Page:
OR-OSHA’s Apparent Agenda:  What is known is that OR-OSHA has long taken the position that if a safety or health violation could be found by a Compliance Officer (CO), it will be presumed that the employer could have made that discovery had it exercised reasonable diligence.  Therefore, the Agency’s practice has been that as soon as a CO finds a violation, constructive employer knowledge is deemed to exist.  The appellate courts have entirely rejected this policy.  Clearly OR-OSHA is now seeking to use its administrative rules to undo the courts’ rejection.  In addition, notwithstanding the established controlling case law, the agency has continued to consistently impute a supervisor’s knowledge of his/her own violative conduct to the employer, regardless of whether such misconduct was unforeseeable.  It is apparent that the Agency is attempting through the proposed rules to define “reasonable diligence” and “unpreventable employee misconduct” in such a way that constructive knowledge will be present in all cases of supervisor misconduct, and most cases of non-supervisor misconduct.  Under the new rules, employers would be “strictly liable” for the bad acts of any employee OR-OSHA deems to have been in a supervisory or “lead” role. 

Downside for Employers of Such a “New Rule”:  While there are numerous downsides to an OR-OSHA administrative rule that would make employers strictly liable for the bad acts of employees/agents/supervisors, one in particular stands out.  That is the effect of such a rule on third party, or “action over” lawsuits.  Such suits often arise out of accidents that happen on multi-employer worksites.  The allegations typically surround an injury/fatality to an employee of one employer on such a worksite.  The employee or the employee’s estate alleges that the negligence of a different employer contributed to the occurrence of the accident.  Such lawsuits often involve alleged damages in the six to seven-figure range.  If the targeted employer in such a suit has been cited by OR-OSHA for a violation tied to the cause of the accident, liability can be deemed present as a matter of law.  After such per se liability is attached, the only remaining issue is damages, meaning how much the employer will pay.  No “not guilty” defense is available.  It therefore becomes critical for employers to not be wrongly cited by OR-OSHA for violations linked to injuries/fatalities.  Yet OR-OSHA’s proposed rule would result in just that—employers will be wrongly cited and, to make matters worse, more frequently cited.  The new reality will be that employers will be cited for the unforeseeable bad acts of employees/agents/supervisors engaged in misconduct, including the actions of “rogue supervisors,” notwithstanding appellate court decisions to the contrary.  The result of such strict liability in OSHA enforcement cases will be an increased number of contested citations being affirmed, and significantly more strict liability cases arising in third party lawsuits involving alleged violations of the Oregon Safe Employment Act (OSEA).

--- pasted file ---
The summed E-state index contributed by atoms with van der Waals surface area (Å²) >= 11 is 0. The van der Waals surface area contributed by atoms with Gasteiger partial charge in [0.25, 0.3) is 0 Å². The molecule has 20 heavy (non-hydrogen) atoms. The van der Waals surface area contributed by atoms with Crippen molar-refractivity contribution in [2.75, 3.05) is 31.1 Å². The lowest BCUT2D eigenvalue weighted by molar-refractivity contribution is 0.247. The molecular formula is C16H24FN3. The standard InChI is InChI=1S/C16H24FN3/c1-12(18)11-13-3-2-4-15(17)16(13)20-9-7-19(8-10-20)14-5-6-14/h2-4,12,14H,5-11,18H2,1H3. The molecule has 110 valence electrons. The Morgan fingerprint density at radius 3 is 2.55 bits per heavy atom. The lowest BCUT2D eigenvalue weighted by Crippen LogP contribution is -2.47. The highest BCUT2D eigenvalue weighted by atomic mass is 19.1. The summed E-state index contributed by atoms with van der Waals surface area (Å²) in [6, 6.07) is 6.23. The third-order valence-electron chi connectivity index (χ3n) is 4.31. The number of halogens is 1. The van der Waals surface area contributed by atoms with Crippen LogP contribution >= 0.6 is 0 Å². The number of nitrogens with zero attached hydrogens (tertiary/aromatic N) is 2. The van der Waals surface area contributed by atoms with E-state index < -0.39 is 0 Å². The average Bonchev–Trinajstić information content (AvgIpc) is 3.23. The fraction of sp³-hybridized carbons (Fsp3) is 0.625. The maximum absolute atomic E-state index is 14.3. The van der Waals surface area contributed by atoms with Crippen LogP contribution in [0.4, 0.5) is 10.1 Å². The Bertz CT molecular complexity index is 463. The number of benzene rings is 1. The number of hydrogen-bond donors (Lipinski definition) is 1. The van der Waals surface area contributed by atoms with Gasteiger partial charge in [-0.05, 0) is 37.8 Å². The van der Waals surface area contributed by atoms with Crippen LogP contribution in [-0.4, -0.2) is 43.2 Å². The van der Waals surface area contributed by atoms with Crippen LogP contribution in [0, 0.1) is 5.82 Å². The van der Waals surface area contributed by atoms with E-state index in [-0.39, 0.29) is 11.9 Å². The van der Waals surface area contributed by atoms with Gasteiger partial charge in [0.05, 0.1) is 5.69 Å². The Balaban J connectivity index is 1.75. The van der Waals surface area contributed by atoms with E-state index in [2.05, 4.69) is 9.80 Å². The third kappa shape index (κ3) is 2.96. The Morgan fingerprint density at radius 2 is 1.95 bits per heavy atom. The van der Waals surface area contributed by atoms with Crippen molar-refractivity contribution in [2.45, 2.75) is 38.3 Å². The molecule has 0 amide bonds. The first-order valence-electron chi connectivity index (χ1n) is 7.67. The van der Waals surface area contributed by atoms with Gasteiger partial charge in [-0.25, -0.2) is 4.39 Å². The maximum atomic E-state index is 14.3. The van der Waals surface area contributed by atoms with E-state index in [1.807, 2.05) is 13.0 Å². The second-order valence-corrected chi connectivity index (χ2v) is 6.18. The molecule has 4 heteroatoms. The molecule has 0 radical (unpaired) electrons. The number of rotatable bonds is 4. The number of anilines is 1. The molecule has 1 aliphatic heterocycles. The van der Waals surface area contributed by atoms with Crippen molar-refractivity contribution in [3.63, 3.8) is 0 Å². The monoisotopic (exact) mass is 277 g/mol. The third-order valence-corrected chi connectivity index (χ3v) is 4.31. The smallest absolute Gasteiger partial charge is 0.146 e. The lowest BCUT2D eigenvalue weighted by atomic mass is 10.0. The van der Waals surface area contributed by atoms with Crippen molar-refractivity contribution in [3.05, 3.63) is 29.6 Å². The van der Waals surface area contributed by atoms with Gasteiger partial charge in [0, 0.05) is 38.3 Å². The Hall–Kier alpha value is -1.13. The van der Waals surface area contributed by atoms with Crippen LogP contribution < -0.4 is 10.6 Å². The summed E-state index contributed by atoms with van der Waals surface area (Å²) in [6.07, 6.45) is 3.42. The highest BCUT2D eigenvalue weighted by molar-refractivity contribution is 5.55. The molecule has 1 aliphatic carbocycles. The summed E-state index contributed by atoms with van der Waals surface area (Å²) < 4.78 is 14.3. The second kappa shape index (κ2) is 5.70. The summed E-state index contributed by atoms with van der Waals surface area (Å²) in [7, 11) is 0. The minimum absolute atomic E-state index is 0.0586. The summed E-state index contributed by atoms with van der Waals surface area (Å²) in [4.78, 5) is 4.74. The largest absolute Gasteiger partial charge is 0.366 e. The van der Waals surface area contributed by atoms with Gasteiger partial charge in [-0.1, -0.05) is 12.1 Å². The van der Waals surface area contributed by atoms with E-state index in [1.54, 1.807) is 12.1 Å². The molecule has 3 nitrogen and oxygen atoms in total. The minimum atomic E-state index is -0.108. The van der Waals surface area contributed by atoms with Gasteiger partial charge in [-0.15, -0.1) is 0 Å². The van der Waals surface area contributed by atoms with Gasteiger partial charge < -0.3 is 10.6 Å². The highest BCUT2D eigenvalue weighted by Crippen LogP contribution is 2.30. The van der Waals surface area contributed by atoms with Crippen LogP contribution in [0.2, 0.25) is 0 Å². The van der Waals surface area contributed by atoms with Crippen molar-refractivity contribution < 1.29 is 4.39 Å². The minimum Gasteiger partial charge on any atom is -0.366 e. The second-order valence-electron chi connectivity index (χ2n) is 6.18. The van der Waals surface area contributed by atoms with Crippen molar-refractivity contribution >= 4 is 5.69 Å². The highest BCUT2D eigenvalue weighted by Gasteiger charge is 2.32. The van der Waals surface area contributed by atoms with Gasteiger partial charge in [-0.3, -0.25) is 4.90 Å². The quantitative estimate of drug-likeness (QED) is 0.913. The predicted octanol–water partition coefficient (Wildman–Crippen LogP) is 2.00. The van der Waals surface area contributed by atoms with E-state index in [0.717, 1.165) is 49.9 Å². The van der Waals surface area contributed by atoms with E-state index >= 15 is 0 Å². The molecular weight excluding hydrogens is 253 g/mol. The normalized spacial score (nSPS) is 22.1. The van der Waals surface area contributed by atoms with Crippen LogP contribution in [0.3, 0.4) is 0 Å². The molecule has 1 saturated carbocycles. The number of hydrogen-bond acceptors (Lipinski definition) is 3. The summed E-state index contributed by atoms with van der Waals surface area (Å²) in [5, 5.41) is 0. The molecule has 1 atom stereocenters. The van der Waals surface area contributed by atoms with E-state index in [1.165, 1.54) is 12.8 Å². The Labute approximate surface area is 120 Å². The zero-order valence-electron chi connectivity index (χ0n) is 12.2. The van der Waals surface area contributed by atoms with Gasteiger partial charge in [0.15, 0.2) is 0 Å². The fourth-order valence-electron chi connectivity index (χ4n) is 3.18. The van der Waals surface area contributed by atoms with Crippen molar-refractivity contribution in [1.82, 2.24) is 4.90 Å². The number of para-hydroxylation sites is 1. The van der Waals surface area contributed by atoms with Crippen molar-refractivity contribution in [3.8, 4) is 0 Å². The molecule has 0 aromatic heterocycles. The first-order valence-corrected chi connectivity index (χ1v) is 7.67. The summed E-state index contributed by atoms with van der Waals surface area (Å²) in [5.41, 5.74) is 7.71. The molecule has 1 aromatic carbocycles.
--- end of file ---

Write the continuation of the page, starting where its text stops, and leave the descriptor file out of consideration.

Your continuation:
SUGGESTED ACTION:

  • Attend one of the public hearings on the proposed rules currently scheduled around the state in September and October 2020 to object to the adoption of the proposed rules.
  • Provide written objections to the proposed rules. OR-OSHA will accept written comments on the proposed rules at least through the end of October.  A Sample Letter for employers to use, amend or re-write as they see fit in objecting to the proposed rules is attached to this ALERT email.  It will also shortly be available on the Cummins, Goodman website.[1]
  • Encourage your trade associations to also object, and to involve their lobbyists in a concerted effort to resist the promulgation of the proposed rules.
  • Contact the Director of DCBS and/or the Governor regarding your objection to these rules being adopted which are intended to negate the fault-based OSEA system the legislature created, and which the Supreme Court and Court of Appeals have endorsed.
  • Motivate legislators to convene an investigative hearing into whether OR-OSHA’s attempt to adopt such rules constitutes an abuse of authority by the agency.

Additional information:  On behalf of several clients this firm is preparing a detailed summary of the history and law pertaining to the legitimacy of the proposed rules.  The firm intends to submit this document during or before the public hearings so that it will be part of the record going forward.  In addition, this document will be made available to those in the regulated community interested in a more in depth discussion of the background, objections, and options for resistance relative to OR-OSHA’s proposed rules.  The document will be available on the firm’s web site shortly.  It can be obtained by interested parties who would like to see it in advance of the public hearings by contacting Corinn Rosenbaum at (503) 476-8200, or at Corinn_R@cumminsgoodman.com.  Feel free to contact George Goodman with any additional questions.

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 [1] The Sample Comment Letter on Employer Knowledge was drafted and is endorsed by George Goodman AAL of Cummins, Goodman, and Lou Ferreira AAL of Stoel, Rives.  NOTE:  A sample comment letter on OR-OSHA pending proposed rules which seek to dramatically increase penalty exposure in Oregon which was drafted primarily by Lou Ferreira is also attached to this ALERT email.